Eight Search Engine "C" Changesby Tara Calishain, author of Google Hacks
Hello. My name is Tara Calishain and I'm a search engine addict.
Not just mildly interested. Not just pretty good at finding things. I mean obsessed. I mean hours laboriously deconstructing Google result URLs. I mean all kinds of wacky experiments (with accompanying maniacal laughter) whenever AltaVista changes its syntaxes.
Ever since I wrote the first edition of the Official Netscape Guide to Internet Research in 1996, I've been fascinated with how search engines work. What makes them go, and what makes them go faster? Over time, that fascination has expanded to specialty search engines, databases, and other online data collections. Since 1998, I've tried to cover the world of online search engines with a weekly newsletter called ResearchBuzz, but alas, I can only scrape the surface.
Now is a wonderful time to be a search engine addict. More and more state and country sites are putting databases of material online--everything from professional license information to restaurant health-inspection scores. Extensive genealogy collections are appearing from both professional organizations and amateur enthusiasts. And Google, arguably the Internet's most popular search engine, continues to push the envelope with a variety of new offerings.
Busy? Absolutely. Exciting? You bet. But uncertain as well. Four or five years ago, searching was fairly straightforward. The Internet was useful, not yet ubiquitous. Search engines were still evolving and experimenting. There was a great surge of growth. Now the growth is not so extensive; surfers as a whole have developed a sense of what they expect when they visit a search engine. Instead, search engine companies have several problems to face in order to develop an infrastructure that's both sustainable (from a financial standpoint) and acceptable (from a user's standpoint).
There are lines from The Tempest that always remind me of the Internet:
Nothing of him that doth fade But doth suffer a sea-change Into something rich and strange.
Financial, cultural, and technological forces are all combining to push against search engines and turn them into something rich and strange indeed. But since computers and water don't mix, why don't we call them "C changes"? Eight of them have been occupying my thoughts a lot lately.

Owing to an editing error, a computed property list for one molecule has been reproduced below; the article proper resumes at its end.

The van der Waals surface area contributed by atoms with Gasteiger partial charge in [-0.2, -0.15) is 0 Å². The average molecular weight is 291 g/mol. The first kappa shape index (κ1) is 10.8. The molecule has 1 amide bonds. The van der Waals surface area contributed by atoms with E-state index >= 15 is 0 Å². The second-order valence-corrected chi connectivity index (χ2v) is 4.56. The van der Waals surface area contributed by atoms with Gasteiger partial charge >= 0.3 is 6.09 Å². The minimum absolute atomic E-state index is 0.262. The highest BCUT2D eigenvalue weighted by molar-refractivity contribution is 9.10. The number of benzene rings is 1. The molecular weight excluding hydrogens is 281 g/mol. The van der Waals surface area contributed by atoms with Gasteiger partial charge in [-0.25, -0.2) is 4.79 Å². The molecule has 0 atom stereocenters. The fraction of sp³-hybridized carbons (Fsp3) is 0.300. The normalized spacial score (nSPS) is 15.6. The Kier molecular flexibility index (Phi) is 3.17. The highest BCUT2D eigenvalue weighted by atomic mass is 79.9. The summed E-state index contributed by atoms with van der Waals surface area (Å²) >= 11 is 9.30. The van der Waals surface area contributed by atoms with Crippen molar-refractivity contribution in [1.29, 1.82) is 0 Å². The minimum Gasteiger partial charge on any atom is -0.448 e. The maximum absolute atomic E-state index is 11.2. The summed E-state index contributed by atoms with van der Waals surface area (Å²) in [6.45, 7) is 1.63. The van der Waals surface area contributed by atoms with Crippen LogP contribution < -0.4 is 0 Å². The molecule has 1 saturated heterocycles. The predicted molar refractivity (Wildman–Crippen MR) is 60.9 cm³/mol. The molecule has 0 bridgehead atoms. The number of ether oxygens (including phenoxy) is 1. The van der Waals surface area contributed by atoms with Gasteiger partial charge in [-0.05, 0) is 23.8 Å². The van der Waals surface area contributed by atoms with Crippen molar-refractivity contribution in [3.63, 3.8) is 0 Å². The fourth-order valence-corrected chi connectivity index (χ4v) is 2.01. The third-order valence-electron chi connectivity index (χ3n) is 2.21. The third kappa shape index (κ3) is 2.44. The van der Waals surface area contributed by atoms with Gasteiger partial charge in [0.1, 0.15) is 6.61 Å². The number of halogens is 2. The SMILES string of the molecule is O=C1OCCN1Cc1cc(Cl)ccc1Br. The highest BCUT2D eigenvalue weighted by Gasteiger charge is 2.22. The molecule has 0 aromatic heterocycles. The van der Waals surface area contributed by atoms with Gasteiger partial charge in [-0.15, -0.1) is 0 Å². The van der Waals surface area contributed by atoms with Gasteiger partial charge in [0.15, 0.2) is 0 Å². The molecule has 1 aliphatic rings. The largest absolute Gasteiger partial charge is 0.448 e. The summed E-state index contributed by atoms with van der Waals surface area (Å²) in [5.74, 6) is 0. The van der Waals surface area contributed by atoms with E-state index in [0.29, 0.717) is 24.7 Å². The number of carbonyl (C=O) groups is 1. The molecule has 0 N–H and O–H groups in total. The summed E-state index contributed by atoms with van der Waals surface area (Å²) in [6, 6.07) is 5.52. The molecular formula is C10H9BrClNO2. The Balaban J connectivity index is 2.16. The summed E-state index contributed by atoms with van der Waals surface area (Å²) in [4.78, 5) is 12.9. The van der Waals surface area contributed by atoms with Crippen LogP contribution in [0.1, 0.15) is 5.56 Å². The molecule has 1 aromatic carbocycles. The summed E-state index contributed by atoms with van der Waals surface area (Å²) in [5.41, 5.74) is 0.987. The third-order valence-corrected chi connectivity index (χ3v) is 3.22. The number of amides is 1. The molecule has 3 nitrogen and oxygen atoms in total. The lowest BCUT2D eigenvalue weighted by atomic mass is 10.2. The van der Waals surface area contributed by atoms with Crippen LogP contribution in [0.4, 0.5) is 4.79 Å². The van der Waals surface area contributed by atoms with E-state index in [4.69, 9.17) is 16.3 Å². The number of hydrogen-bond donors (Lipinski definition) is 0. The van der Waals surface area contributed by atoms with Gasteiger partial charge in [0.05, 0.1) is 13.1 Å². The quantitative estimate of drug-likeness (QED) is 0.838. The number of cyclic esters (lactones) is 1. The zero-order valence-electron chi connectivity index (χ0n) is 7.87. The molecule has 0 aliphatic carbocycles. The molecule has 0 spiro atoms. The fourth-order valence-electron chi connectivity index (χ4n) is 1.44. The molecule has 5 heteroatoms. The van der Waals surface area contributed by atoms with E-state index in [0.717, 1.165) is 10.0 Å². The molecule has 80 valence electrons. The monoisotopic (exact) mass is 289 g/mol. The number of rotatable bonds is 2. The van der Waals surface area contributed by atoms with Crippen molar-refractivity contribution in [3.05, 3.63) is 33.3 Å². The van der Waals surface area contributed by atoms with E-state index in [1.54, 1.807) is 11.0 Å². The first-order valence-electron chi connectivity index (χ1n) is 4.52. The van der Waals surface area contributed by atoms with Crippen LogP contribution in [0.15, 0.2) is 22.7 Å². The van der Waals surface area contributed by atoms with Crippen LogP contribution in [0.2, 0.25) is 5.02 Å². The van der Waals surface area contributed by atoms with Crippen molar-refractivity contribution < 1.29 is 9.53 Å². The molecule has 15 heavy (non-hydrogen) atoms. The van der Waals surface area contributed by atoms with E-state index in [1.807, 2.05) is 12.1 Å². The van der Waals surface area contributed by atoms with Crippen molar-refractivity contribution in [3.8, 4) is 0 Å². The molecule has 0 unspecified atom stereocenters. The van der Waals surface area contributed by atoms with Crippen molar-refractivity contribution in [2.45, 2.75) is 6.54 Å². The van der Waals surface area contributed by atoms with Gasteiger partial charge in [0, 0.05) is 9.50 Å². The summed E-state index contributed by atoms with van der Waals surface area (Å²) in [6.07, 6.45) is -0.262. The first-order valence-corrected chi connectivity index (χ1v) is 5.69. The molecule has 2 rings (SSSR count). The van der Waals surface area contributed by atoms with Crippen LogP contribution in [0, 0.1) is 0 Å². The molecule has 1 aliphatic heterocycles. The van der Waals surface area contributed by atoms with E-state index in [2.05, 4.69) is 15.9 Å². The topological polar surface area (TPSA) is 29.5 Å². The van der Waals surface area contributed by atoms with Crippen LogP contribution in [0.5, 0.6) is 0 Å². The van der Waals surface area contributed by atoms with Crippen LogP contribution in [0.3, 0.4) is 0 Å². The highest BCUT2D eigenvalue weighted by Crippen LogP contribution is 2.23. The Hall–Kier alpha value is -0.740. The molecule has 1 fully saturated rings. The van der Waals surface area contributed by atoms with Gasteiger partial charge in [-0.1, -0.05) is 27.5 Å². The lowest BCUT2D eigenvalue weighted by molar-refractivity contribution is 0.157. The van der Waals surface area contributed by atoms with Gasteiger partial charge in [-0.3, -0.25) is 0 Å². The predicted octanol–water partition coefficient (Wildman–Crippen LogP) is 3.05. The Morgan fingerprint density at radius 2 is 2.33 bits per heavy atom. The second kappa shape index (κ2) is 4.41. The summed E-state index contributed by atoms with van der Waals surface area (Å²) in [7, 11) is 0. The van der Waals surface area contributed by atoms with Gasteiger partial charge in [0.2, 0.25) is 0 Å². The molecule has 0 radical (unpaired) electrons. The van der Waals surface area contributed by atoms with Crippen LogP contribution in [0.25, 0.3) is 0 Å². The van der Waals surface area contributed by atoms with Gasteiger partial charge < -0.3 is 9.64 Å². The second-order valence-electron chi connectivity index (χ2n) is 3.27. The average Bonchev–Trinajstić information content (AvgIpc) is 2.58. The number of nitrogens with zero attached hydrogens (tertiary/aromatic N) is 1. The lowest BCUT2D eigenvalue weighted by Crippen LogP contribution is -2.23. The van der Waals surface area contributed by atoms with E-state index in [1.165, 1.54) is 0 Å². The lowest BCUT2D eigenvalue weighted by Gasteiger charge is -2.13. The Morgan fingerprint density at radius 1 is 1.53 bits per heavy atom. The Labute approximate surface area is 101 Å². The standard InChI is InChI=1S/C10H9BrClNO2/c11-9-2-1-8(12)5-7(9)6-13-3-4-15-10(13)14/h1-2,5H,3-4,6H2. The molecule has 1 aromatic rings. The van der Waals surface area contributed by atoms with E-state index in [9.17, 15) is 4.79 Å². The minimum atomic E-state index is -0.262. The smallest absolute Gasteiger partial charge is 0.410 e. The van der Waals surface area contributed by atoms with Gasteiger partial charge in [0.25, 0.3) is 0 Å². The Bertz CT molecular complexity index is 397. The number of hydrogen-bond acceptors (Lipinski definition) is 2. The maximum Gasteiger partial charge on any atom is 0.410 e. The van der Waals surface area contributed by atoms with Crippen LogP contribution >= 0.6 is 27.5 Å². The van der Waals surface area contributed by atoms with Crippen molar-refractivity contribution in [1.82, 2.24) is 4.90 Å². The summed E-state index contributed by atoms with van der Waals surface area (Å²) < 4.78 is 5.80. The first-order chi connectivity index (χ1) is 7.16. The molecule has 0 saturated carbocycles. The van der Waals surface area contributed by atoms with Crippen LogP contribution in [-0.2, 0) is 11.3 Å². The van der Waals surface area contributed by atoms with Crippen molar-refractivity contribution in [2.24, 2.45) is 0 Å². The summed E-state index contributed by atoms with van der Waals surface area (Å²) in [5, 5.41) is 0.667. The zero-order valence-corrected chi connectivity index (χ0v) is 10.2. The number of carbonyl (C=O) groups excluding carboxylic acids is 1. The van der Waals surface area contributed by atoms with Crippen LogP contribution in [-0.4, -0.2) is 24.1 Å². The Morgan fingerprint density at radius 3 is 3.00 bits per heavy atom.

As I noted, more and more collections are going online. But while many of them have their own site-search engines, they're sometimes hard to find via traditional full-text search engines like Google. It may be because the database consists of dynamic content, which is difficult to index because it's password-protected, or for another reason. Search engines are going to have to determine how to get to this content, and how to present it to the searcher.
Once upon a time, search engines were either technology showcases (that's occasionally still the case) or they were supported with banner ads. Banner ads don't do the trick anymore, however; click-through rates have dropped through the floor and instead, ad-blockers are doing a booming business. Search engines have to come up with a way to generate revenue, and pronto.
How are they going to do it? Will it be via pay-for- inclusion (PFI) programs, or sponsored result listings that appear at the top of search results? Will it be the pay-per-click (PPC) that's been so good to Overture, or will it be the AdWords that Google's made available for even the smallest Internet advertiser? Or perhaps search engines will consider offering subscription services that deal directly with the searcher. (Yahoo does offer several "premium" services, but for the most part, the services don't deal with searching per se.)
Despite the ten years that have passed since the Web first got rolling, search engines are still indexing only a fraction of the available pages. That's not to say search engines haven't advanced greatly; they have. But the Web is growing faster than search engines can keep up. Will the growth curve ever flatten? Even if search engines could index the entire Internet, would that be useful or appropriate? Does there need to be a better way to separate out the signal from the noise before search engines try to encompass more of the Web?
Different countries have different levels of access. Germany has already demanded that Google remove certain items from its index (you can see an article about this at PCWorld.com, and it's been noted that China has blocked huge lists of sites from their users (an article on that is available from the San Diego Union Tribune).
Is it too much to hope that one search engine could be developed that would encompass all levels of information access, or are search engines going to have to maintain several different versions of their index to please everyone?
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